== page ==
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vancouver islanderOutstanding...

vancouver islander

Voted 10/10

...and thorough route description. Many thanks.
Posted Jun 17, 2006 11:54 pm

Dennis PoulinRe: Outstanding...

Dennis Poulin

Hasn't voted

Thanks.
Posted Jun 26, 2006 9:02 pm

MoapaPkMemories

MoapaPk

Hasn't voted

I did quite a bit of mapping in obscure areas of the Kalmiopsis -- stayed with Ruth and Perry Davis at Emlly Cabin in 1978, and ventured out on many trailess hikes. 4000'+ may not seem like much to the average SPer, but I could often see the Pacific Ocean, so that should give some idea of the "prominence". I remember hiking over the ridge south of Vulcan Peak, and the ridge far to the east, as well as on many ridges around Josephine Creek and the Chetco River. It's an interesting area -- 100" of precipitation mainly in the fall, winter, and spring -- so there is plenty of water -- and dry summers.
Posted Jun 17, 2006 11:59 pm

Dennis PoulinRe: Memories

Dennis Poulin

Hasn't voted

Thanks. It is still a beautiful area even though most of it burned in the Biscuit Fire.
Posted Jun 26, 2006 9:02 pm

Brian JenkinsNice

Brian Jenkins

Voted 10/10

Wondered about these for a while. Now, there is beta. Thanks!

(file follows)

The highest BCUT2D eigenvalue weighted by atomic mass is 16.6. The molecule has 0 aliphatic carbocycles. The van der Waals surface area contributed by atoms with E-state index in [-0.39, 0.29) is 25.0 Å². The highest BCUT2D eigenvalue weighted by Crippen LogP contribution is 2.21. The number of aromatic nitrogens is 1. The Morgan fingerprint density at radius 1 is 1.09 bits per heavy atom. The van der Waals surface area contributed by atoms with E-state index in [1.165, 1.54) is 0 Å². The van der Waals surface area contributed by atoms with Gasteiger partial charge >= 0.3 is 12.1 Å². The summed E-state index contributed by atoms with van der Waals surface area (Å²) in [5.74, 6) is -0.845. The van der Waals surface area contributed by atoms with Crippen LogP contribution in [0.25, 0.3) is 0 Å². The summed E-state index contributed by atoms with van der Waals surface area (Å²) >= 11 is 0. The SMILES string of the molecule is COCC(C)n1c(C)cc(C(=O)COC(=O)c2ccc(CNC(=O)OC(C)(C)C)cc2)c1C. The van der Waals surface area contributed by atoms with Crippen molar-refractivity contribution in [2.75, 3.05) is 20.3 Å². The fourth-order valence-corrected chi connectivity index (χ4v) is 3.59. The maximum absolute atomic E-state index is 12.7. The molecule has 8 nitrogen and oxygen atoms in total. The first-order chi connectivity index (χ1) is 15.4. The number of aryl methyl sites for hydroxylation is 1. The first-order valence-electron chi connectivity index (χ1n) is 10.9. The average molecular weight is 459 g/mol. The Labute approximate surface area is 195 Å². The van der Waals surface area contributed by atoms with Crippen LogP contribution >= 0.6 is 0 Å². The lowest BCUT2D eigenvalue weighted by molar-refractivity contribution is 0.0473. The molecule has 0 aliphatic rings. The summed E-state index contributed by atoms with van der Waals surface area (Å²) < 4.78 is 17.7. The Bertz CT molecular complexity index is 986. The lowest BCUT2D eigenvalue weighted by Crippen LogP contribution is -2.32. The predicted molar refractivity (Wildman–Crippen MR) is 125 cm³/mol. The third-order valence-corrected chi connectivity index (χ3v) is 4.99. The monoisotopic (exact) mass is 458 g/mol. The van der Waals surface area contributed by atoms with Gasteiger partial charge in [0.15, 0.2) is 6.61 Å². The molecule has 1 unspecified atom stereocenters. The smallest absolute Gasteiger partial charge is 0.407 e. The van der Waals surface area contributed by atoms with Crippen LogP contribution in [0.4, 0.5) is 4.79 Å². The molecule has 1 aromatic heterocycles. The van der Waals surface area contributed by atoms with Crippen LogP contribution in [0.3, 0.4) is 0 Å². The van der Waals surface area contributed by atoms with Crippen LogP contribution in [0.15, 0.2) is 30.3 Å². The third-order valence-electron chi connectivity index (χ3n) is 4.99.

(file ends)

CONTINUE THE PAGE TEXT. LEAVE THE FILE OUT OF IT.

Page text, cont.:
Hey, how did things go in Alaska??
Posted Jul 21, 2006 3:04 am

Dennis PoulinRe: Nice

Dennis Poulin

Hasn't voted

I pulled up lame at about 15,600ft. Pulled calf muscle. I'm going back next year. Do you want to join me?
Posted Jul 22, 2006 1:51 am

Nick TurturaGrowth is coming

Nick Turtura

Voted 10/10

The biscuit fire burned everything and left a jungle of rhododendron skeletons. Which is something we all know and are ready for, However as time has passed, now 11 years, the terrain has changed a bit. The new growth that has come up is now over 6 feet and intertwined with the dead. The dead stuff is finally starting to rot, thus wherever you step the dead stuff breaks away. For instance, If you are traversing, (pretty much the whole thing) everything below you is breaking way and making you slide down so you are constantly grabbing at stuff to keep you on the mountain. 50% that stuff is dead and breaks away. I followed the posted Topo and spent the majority of the time crawling. Trying to walk the traverses just ended up in too many slides and tumbles. Knowing it was going to be bad I wore work gloves and thick Carhartt pants. By the time I returned my pants where extensively ripped. If planning this peak caution should be taken with time constrains as well a physical exertion to do all the crawling/climbing through brush. I am an Ironman athlete my partner is a 3:30 marathoner and this climb WIPED US OUT. Cramps, nausea the whole bit. I think in a couple of years the dead stuff will be more sparse and the living bushes will be more solid, I just think it's at a difficult in between stage right now. Everything else is spot on.
Posted Apr 20, 2013 4:25 pm

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